Inside the Most Dangerous Race on Water

Ferociously fast F1-style sailboats are making the venerable America's Cup more popular—and deadlier—than ever.
Avatar:
Author:
Publish date:
Social count:
0
Ferociously fast F1-style sailboats are making the venerable America's Cup more popular—and deadlier—than ever.
placeholder title

It’s been called a “billionaire death race”—and features blazing fast, 45-foot catamaran sailboats inspired by Formula 1 cars and funded by megarich moguls who hate to lose.

The Louis Vuitton America’s Cup World Series—still reeling from the tragic death of a British sailor killed after his boat capsized in 2013—saw more wind-blown mayhem on Sunday as the winning team Artemis smashed into an umpire’s boat on the way to beating defending champion Oracle Team USA, bankrolled by software billionaire Larry Ellison. 

The five-man crew on Artemis, owned by Swedish oil baron Torbjorn Tornqvist, managed to repair their boat in time to surge to a dramatic victory in Bermuda’s Great Sound over second place Emirates Team New Zealand and third place Oracle, followed by Britain’s Land Rover, SoftBank Team Japan and Groupama Team France. The World Series regatta served as a thrilling warm-up to the biggest showdown in sailing—the 2017 America’s Cup.



WATCH:  Winning team Artemis smashes into a pink umpire's boat in Bermuda. 

But you would have been forgiven for thinking that Sunday’s three 16-minute races were for the Cup itself, a gaudy chalice that is the oldest trophy in sports, named after a New York schooner called America that vanquished its British rivals in 1851.

Spectators filled hundreds of boats bobbing in Bermuda’s vibrant turquoise waters, ranging from humble fishing vessels to massive pleasure yachts. Well-heeled fans sipped Champagne and snapped iPhone pics as the high-tech racing boats capable of hitting 60 mph careened around the course, courtesy of rigid sails and blade-like carbon fiber hulls that fly above water on slim hydrofoils.

placeholder caption



The high-tech catamaran racers fly over the water at speeds of up to 60 mph. 

“It’s a whole new game,” Oracle skipper Jimmy Spithill told me before the regatta. “There’s real risk when the boats do two to three times the wind speed. It’s just like having a turbo, but there’s no brake on this boat. Once the wind is up, you just gotta hang on and try to get this thing around the course.”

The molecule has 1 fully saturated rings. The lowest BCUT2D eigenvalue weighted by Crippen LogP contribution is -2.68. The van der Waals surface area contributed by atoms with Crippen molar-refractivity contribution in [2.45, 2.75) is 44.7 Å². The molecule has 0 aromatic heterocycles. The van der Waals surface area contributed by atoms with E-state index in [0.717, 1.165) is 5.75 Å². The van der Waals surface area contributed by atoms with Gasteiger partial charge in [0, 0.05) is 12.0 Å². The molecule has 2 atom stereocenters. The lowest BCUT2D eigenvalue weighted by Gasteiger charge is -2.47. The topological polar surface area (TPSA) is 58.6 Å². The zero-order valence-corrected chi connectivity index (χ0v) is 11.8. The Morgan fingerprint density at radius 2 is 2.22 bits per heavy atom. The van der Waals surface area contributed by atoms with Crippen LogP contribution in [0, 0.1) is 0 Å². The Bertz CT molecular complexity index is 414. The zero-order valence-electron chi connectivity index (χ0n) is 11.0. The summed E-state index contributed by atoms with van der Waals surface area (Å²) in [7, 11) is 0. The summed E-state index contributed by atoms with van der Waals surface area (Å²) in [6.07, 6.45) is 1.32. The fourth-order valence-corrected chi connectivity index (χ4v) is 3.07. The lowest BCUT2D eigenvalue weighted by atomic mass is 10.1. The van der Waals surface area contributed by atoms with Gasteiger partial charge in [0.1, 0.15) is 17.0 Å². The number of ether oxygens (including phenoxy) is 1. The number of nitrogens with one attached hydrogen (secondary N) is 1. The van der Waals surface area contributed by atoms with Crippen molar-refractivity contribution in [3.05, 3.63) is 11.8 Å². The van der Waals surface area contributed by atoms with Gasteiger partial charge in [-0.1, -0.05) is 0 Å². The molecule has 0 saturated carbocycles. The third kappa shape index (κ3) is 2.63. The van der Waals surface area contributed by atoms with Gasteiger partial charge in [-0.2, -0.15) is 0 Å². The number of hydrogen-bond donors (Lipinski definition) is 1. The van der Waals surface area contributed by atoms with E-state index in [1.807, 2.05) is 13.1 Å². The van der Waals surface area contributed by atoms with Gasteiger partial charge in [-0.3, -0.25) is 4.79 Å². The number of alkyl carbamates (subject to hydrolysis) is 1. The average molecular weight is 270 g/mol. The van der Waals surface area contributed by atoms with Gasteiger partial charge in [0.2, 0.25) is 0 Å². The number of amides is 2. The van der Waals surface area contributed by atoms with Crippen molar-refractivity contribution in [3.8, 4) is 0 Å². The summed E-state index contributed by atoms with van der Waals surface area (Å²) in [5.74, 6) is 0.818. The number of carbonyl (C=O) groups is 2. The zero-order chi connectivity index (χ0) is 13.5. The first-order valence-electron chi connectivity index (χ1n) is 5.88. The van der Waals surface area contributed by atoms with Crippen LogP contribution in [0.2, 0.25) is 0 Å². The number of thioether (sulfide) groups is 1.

The Australian sailing superstar famously led Oracle to victory in 2013 with the greatest comeback in America's Cup history by winning eight straight races. That same year, British Olympic gold medalist Andrew “Bart” Simpson died after the Artemis boat he was practicing on capsized and trapped him underwater for ten minutes. Spithill says that piloting this new breed of aerospace-grade sailboats is as dangerous as driving an F1 race car.

placeholder caption



Sweden's Artemis zips ahead of defending  America's Cup champion Oracle, owned by software billionaire Larry  Ellison.

“I was speaking to some Formula 1 drivers, and they said it was kind of like back in the Senna days, where they had this massive amount of horsepower in the car and not really the safety limits set up," Spithill says. "We were all kind of learning along the way, and we learned a lot from that tragedy.

“But yeah, mate, these things are like a race car—the harder you push, the faster you go. And anytime you cross the line, there’s going to be consequences.”

placeholder caption



Artemis outpaces Oracle and Team New Zealand's Emirates in Bermuda's Great Sound. 

Nick Jones is a former coach for the Bermuda National Sailing Team, ex-professional rugby player, and a lifelong Bermudian. He commentated on the regatta action via microphone on the two-story chartered yacht where I watched the races from. Jones, whose stocky frame and creased features recall a more menacing Gordon Ramsay, says he’s a “traditionalist” when it comes to sailing, and prefers the slower, pre-catamaran days.

But like everyone else, he attributes the racier design to a renewed interest in the genteel sport, as hazardous as that transformation may be. “You’re on the course, you take the risk,” Jones says with a Bermudian twang as we cruise past a cluster of boats crowding Hamilton Harbor. “It’s the same as being a Formula 1 driver. That’s part of sports, and that’s just how it works, unfortunately.”

Don't expect winning-obsessed owners like Ellison, and the team of engineers and designers that work for him, to back off their relentless drive to build faster and faster sailboats. America's third richest man (behind Bill Gates and Warren Buffet) has spent hundreds of millions to help Oracle win back-to-back America's Cup titles in 2010 and 2013, a relatively painless investment considering his estimated $43 billion fortune.

When Charlie Rose asked Ellison in 2013 why he was so driven to win the Cup twice in a row, Ellison replied, "It's funny, because I realized after losing twice that my personality wouldn't allow me to quit while losing. And then after winning the America's Cup, I discovered my personality doesn't allow me to quit while winning! I don't smoke, but I do sail."

Last weekend's loss is sure to light a fire under Oracle to keep sailing's crown jewel in America, where it belongs. 

placeholder caption



Some things never change: As tradition dictates, Artemis sailors spray magnums of America's Cup sponsor Moet & Chandon  Champagne all over the winning boat. 

Photos by Ricardo Pinto & Sander van der Borch